Every violation that incurs a grade penalty will fall under full review by the AIC and the academic dean. Upon receiving a report of an academic integrity violation, the academic dean will notify the student of the allegation and set up a meeting with him or her. The student will receive the report of the academic integrity violation report that has been submitted by the faculty member and the grade penalty for the violation. The student will have the chance to respond to the faculty member’s report in an individual meeting with the academic dean, and also be invited to submit his or her response in writing, so that it can be reviewed by the AIC. While a case is pending, the student may not withdraw from the course or program or change status in a course. The academic dean will serve as a non-voting member of and administrative resource for the AIC, acting as a liaison between the student and the AIC and maintaining the committee's record of notifications and relevant materials. In cases involving students from more than one school or students enrolled in joint or dual degree programs, the academic dean will coordinate the relevant academic integrity committees to participate in the review process.
The academic dean will notify the faculty member who reported the violation and the student(s) that the case is under full review by the AIC. Members of the AIC are held to strict confidentiality and may not discuss any case that is under review, even with the student(s) involved. At its discretion, the AIC as a whole may interview any individual, including the student, with knowledge pertinent to the case.
The AIC will review all cases involving a grade penalty. First, the AIC will determine whether or not a violation of academic integrity has taken place by a simple majority vote. Then, the AIC will assess the reasonableness of the penalty that has been given by the faculty member and either approve or reject the grade penalty. The AIC always reserves the right to make its own recommendation for a grade penalty based on the confidential information that it has about the student’s previous record of violations. Because academic integrity is a serious matter at the STM, instances of multiple violations are handled severely and may even result in dismissal from the School. The AIC may recommend a different grading penalty and/or impose additional administrative penalties, such as university probation, suspension, or expulsion, all of which become part of a student’s academic record and will be reported to graduate/professional schools and outside agencies. The academic dean is responsible for communicating the decisions of the AIC in writing to both the student and the faculty member.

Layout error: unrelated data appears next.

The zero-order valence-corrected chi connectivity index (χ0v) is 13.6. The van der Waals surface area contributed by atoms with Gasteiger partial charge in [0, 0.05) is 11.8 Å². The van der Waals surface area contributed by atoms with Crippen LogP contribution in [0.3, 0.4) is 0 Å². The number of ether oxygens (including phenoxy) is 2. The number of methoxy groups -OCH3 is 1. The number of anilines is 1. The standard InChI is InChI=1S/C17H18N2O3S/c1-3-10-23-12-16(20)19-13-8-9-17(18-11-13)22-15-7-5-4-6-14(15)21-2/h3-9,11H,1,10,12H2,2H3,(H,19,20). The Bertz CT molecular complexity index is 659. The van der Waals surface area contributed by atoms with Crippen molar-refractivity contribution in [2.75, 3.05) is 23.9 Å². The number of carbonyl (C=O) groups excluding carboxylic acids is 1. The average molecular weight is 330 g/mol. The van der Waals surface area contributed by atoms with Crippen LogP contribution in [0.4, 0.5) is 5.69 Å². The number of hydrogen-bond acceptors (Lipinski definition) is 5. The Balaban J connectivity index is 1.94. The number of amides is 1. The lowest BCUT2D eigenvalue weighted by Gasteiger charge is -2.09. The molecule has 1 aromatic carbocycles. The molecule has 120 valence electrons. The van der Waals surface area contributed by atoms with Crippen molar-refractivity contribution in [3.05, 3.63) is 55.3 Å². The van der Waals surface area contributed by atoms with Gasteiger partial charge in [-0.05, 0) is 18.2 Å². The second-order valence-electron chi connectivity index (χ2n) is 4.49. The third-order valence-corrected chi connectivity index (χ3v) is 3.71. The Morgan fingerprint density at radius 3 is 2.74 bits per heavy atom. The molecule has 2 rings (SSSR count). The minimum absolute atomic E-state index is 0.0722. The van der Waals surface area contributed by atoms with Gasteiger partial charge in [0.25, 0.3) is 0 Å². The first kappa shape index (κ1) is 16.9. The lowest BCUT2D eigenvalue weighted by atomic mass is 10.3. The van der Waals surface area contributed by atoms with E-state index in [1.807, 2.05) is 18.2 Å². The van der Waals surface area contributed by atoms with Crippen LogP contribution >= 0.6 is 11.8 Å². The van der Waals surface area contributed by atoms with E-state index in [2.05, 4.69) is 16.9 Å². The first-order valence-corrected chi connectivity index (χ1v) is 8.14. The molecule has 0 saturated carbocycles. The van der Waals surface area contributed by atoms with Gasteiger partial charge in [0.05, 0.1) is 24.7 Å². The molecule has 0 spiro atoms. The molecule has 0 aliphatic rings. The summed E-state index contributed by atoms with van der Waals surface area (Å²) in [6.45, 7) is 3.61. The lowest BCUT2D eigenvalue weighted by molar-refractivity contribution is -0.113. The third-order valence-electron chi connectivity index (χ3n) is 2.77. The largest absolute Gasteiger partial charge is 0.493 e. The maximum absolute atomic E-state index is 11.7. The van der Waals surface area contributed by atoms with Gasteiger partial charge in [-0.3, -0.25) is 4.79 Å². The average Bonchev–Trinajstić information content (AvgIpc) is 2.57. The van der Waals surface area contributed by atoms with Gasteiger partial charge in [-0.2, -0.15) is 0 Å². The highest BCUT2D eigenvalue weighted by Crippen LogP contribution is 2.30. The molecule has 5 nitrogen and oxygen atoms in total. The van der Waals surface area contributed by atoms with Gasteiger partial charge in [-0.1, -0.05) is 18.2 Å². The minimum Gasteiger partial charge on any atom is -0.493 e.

The academic dean is also responsible for tracking all violations of academic integrity. A complete file of each case will be kept in a confidential file in the academic dean’s office until the student leaves the school or graduates. Unless the penalties include an action which is by its nature public (see examples above), the case will not be reported to outside agencies or institutions.
Appeal of the committee’s decision may be made by written request to the Dean of the STM no later than ten days following notice of the committee’s decision. The Dean's decision will be final.
STM Academic Integrity Tutorial
This online tutorial, developed by STM faculty, students, and administrators (with assistance from offices across the University) reviews different instances where academic integrity is in question and introduces students to the academic culture at the STM. As well, the tutorial serves as an introduction to good research practices and resources in theology and ministry at the graduate level. The tutorial is required of all new STM degree and certificate students in their first semester or summer of study. Students who do not complete the tutorial by the deadline set each semester by the Associate Dean for Academic Affairs will not be able to register for courses for the following term. Information regarding the administration of the tutorial will be given at new student orientation and by e-mail from the Associate Dean of Academic Affairs.
University Communication Policies and Student Responsibilities
The STM follows the policies set forth in the Policies and Procedures section of this Catalog.
Absences for Religious Reasons
The STM follows the policy set forth in the Policies and Procedures section of this Catalog.